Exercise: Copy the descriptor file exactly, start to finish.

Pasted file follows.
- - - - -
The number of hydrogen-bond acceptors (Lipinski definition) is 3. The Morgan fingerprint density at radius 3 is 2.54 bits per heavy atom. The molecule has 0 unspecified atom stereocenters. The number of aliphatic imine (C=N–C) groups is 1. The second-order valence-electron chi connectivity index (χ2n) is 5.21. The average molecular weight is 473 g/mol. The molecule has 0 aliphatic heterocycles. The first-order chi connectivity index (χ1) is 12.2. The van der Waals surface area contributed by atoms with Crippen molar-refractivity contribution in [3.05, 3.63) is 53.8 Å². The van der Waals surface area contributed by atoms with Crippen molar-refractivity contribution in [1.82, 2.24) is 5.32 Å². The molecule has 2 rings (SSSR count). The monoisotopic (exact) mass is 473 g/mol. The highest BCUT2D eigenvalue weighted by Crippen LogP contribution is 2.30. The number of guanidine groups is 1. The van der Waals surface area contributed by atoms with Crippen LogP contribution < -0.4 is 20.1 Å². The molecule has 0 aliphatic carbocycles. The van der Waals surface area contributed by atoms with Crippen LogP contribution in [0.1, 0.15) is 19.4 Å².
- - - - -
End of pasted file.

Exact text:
The number of hydrogen-bond acceptors (Lipinski definition) is 3. The Morgan fingerprint density at radius 3 is 2.54 bits per heavy atom. The molecule has 0 unspecified atom stereocenters. The number of aliphatic imine (C=N–C) groups is 1. The second-order valence-electron chi connectivity index (χ2n) is 5.21. The average molecular weight is 473 g/mol. The molecule has 0 aliphatic heterocycles. The first-order chi connectivity index (χ1) is 12.2. The van der Waals surface area contributed by atoms with Crippen molar-refractivity contribution in [3.05, 3.63) is 53.8 Å². The van der Waals surface area contributed by atoms with Crippen molar-refractivity contribution in [1.82, 2.24) is 5.32 Å². The molecule has 2 rings (SSSR count). The monoisotopic (exact) mass is 473 g/mol. The highest BCUT2D eigenvalue weighted by Crippen LogP contribution is 2.30. The number of guanidine groups is 1. The van der Waals surface area contributed by atoms with Crippen LogP contribution < -0.4 is 20.1 Å². The molecule has 0 aliphatic carbocycles. The van der Waals surface area contributed by atoms with Crippen LogP contribution in [0.1, 0.15) is 19.4 Å².